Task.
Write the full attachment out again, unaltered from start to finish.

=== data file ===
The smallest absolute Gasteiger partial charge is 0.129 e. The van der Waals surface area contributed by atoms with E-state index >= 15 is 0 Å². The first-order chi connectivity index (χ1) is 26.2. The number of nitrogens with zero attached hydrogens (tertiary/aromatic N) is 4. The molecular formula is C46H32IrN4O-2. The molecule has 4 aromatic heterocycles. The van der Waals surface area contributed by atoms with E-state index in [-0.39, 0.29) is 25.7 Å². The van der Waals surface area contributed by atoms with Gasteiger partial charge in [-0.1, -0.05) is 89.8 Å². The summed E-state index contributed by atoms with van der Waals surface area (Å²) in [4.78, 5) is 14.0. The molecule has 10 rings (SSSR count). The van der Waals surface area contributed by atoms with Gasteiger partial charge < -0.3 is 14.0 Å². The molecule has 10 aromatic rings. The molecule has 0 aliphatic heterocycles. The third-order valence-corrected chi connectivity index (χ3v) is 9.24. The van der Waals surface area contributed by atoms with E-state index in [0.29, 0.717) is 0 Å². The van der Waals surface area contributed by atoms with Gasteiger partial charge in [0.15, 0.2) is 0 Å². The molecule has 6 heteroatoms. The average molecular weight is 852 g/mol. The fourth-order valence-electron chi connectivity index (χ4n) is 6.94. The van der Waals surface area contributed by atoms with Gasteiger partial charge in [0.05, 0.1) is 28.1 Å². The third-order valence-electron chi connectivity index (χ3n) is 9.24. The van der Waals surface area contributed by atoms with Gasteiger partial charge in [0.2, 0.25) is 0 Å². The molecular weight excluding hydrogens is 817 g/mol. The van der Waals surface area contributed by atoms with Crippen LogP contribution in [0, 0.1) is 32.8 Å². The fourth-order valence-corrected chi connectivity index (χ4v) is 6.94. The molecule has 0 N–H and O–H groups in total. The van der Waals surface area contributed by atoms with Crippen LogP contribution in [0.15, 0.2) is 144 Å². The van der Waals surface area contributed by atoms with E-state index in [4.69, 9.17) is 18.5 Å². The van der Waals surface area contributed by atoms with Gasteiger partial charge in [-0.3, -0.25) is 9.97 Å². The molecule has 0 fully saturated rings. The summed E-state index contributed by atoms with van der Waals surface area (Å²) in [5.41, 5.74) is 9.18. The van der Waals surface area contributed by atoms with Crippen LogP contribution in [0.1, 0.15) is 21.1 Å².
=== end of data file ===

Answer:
The smallest absolute Gasteiger partial charge is 0.129 e. The van der Waals surface area contributed by atoms with E-state index >= 15 is 0 Å². The first-order chi connectivity index (χ1) is 26.2. The number of nitrogens with zero attached hydrogens (tertiary/aromatic N) is 4. The molecular formula is C46H32IrN4O-2. The molecule has 4 aromatic heterocycles. The van der Waals surface area contributed by atoms with E-state index in [-0.39, 0.29) is 25.7 Å². The van der Waals surface area contributed by atoms with Gasteiger partial charge in [-0.1, -0.05) is 89.8 Å². The summed E-state index contributed by atoms with van der Waals surface area (Å²) in [4.78, 5) is 14.0. The molecule has 10 rings (SSSR count). The van der Waals surface area contributed by atoms with Gasteiger partial charge < -0.3 is 14.0 Å². The molecule has 10 aromatic rings. The molecule has 0 aliphatic heterocycles. The third-order valence-corrected chi connectivity index (χ3v) is 9.24. The van der Waals surface area contributed by atoms with E-state index in [0.29, 0.717) is 0 Å². The van der Waals surface area contributed by atoms with Gasteiger partial charge in [0.15, 0.2) is 0 Å². The molecule has 6 heteroatoms. The average molecular weight is 852 g/mol. The fourth-order valence-electron chi connectivity index (χ4n) is 6.94. The van der Waals surface area contributed by atoms with Gasteiger partial charge in [0.05, 0.1) is 28.1 Å². The third-order valence-electron chi connectivity index (χ3n) is 9.24. The van der Waals surface area contributed by atoms with Gasteiger partial charge in [0.2, 0.25) is 0 Å². The molecular weight excluding hydrogens is 817 g/mol. The van der Waals surface area contributed by atoms with Crippen LogP contribution in [0, 0.1) is 32.8 Å². The fourth-order valence-corrected chi connectivity index (χ4v) is 6.94. The molecule has 0 N–H and O–H groups in total. The van der Waals surface area contributed by atoms with Crippen LogP contribution in [0.15, 0.2) is 144 Å². The van der Waals surface area contributed by atoms with E-state index in [4.69, 9.17) is 18.5 Å². The van der Waals surface area contributed by atoms with Gasteiger partial charge in [-0.3, -0.25) is 9.97 Å². The molecule has 0 fully saturated rings. The summed E-state index contributed by atoms with van der Waals surface area (Å²) in [5.41, 5.74) is 9.18. The van der Waals surface area contributed by atoms with Crippen LogP contribution in [0.1, 0.15) is 21.1 Å².